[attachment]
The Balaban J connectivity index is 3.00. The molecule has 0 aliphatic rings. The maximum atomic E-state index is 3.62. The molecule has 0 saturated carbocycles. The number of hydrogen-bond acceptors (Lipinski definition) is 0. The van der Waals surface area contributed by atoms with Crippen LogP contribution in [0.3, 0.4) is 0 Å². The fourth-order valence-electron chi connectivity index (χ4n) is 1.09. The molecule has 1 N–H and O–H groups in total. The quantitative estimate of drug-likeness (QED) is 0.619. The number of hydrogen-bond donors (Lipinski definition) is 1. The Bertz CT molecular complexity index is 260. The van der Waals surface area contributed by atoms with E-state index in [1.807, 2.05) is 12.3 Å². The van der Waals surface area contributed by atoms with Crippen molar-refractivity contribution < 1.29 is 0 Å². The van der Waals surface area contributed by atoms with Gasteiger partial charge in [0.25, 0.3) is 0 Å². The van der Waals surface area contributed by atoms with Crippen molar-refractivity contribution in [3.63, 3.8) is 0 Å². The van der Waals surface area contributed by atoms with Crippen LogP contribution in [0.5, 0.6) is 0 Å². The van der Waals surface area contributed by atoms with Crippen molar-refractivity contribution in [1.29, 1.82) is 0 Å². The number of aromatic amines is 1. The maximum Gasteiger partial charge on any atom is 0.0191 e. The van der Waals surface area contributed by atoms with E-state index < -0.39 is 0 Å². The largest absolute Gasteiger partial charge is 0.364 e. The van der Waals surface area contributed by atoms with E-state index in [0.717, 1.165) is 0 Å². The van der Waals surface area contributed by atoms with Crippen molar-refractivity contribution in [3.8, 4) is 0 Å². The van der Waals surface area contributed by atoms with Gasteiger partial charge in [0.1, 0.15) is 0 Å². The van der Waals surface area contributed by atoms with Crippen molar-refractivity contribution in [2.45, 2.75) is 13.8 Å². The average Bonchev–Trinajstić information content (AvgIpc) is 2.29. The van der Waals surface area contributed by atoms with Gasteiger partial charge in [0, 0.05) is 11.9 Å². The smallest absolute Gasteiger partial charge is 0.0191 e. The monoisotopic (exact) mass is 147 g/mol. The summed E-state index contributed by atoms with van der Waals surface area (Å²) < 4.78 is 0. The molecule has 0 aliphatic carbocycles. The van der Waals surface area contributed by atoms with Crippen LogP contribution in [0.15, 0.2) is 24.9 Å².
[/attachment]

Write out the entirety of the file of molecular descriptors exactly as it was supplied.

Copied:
The Balaban J connectivity index is 3.00. The molecule has 0 aliphatic rings. The maximum atomic E-state index is 3.62. The molecule has 0 saturated carbocycles. The number of hydrogen-bond acceptors (Lipinski definition) is 0. The van der Waals surface area contributed by atoms with Crippen LogP contribution in [0.3, 0.4) is 0 Å². The fourth-order valence-electron chi connectivity index (χ4n) is 1.09. The molecule has 1 N–H and O–H groups in total. The quantitative estimate of drug-likeness (QED) is 0.619. The number of hydrogen-bond donors (Lipinski definition) is 1. The Bertz CT molecular complexity index is 260. The van der Waals surface area contributed by atoms with E-state index in [1.807, 2.05) is 12.3 Å². The van der Waals surface area contributed by atoms with Crippen molar-refractivity contribution < 1.29 is 0 Å². The van der Waals surface area contributed by atoms with Gasteiger partial charge in [0.25, 0.3) is 0 Å². The van der Waals surface area contributed by atoms with Crippen molar-refractivity contribution in [3.63, 3.8) is 0 Å². The van der Waals surface area contributed by atoms with Crippen LogP contribution in [0.5, 0.6) is 0 Å². The van der Waals surface area contributed by atoms with Crippen molar-refractivity contribution in [1.29, 1.82) is 0 Å². The number of aromatic amines is 1. The maximum Gasteiger partial charge on any atom is 0.0191 e. The van der Waals surface area contributed by atoms with E-state index < -0.39 is 0 Å². The largest absolute Gasteiger partial charge is 0.364 e. The van der Waals surface area contributed by atoms with E-state index in [0.717, 1.165) is 0 Å². The van der Waals surface area contributed by atoms with Crippen molar-refractivity contribution in [3.8, 4) is 0 Å². The van der Waals surface area contributed by atoms with Gasteiger partial charge in [0.1, 0.15) is 0 Å². The van der Waals surface area contributed by atoms with Crippen molar-refractivity contribution in [2.45, 2.75) is 13.8 Å². The average Bonchev–Trinajstić information content (AvgIpc) is 2.29. The van der Waals surface area contributed by atoms with Gasteiger partial charge in [0, 0.05) is 11.9 Å². The smallest absolute Gasteiger partial charge is 0.0191 e. The monoisotopic (exact) mass is 147 g/mol. The summed E-state index contributed by atoms with van der Waals surface area (Å²) < 4.78 is 0. The molecule has 0 aliphatic carbocycles. The van der Waals surface area contributed by atoms with Crippen LogP contribution in [0.15, 0.2) is 24.9 Å².